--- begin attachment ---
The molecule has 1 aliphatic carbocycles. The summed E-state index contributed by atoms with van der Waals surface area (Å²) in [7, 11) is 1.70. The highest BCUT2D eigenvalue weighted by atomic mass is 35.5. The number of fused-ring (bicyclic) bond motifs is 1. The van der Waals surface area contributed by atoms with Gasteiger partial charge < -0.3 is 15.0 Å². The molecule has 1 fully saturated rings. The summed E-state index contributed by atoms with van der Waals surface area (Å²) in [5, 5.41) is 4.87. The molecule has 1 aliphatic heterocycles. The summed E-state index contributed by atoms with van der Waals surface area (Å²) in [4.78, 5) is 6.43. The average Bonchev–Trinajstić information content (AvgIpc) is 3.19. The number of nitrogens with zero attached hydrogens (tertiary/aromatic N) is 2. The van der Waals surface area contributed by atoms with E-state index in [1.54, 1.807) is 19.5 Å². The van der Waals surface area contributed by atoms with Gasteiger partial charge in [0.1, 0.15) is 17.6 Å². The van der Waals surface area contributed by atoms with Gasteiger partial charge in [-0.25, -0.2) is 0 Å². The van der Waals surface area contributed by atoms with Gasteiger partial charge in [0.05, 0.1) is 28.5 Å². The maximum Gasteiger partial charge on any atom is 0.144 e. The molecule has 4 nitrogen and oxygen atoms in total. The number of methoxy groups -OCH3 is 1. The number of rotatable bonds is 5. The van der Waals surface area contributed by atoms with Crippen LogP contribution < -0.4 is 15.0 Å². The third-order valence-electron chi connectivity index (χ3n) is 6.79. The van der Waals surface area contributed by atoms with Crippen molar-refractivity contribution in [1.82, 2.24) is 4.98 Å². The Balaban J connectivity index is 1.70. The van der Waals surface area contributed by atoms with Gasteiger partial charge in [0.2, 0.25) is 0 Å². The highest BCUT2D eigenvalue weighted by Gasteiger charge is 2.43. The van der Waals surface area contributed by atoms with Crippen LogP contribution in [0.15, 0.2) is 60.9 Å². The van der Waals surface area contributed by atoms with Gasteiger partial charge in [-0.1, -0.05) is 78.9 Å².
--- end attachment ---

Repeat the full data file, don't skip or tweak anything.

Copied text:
The molecule has 1 aliphatic carbocycles. The summed E-state index contributed by atoms with van der Waals surface area (Å²) in [7, 11) is 1.70. The highest BCUT2D eigenvalue weighted by atomic mass is 35.5. The number of fused-ring (bicyclic) bond motifs is 1. The van der Waals surface area contributed by atoms with Gasteiger partial charge < -0.3 is 15.0 Å². The molecule has 1 fully saturated rings. The summed E-state index contributed by atoms with van der Waals surface area (Å²) in [5, 5.41) is 4.87. The molecule has 1 aliphatic heterocycles. The summed E-state index contributed by atoms with van der Waals surface area (Å²) in [4.78, 5) is 6.43. The average Bonchev–Trinajstić information content (AvgIpc) is 3.19. The number of nitrogens with zero attached hydrogens (tertiary/aromatic N) is 2. The van der Waals surface area contributed by atoms with E-state index in [1.54, 1.807) is 19.5 Å². The van der Waals surface area contributed by atoms with Gasteiger partial charge in [0.1, 0.15) is 17.6 Å². The van der Waals surface area contributed by atoms with Gasteiger partial charge in [-0.25, -0.2) is 0 Å². The van der Waals surface area contributed by atoms with Gasteiger partial charge in [0.05, 0.1) is 28.5 Å². The maximum Gasteiger partial charge on any atom is 0.144 e. The molecule has 4 nitrogen and oxygen atoms in total. The number of methoxy groups -OCH3 is 1. The number of rotatable bonds is 5. The van der Waals surface area contributed by atoms with Crippen LogP contribution < -0.4 is 15.0 Å². The third-order valence-electron chi connectivity index (χ3n) is 6.79. The van der Waals surface area contributed by atoms with Crippen molar-refractivity contribution in [1.82, 2.24) is 4.98 Å². The Balaban J connectivity index is 1.70. The van der Waals surface area contributed by atoms with Gasteiger partial charge in [0.2, 0.25) is 0 Å². The highest BCUT2D eigenvalue weighted by Gasteiger charge is 2.43. The van der Waals surface area contributed by atoms with Crippen LogP contribution in [0.15, 0.2) is 60.9 Å². The van der Waals surface area contributed by atoms with Gasteiger partial charge in [-0.1, -0.05) is 78.9 Å².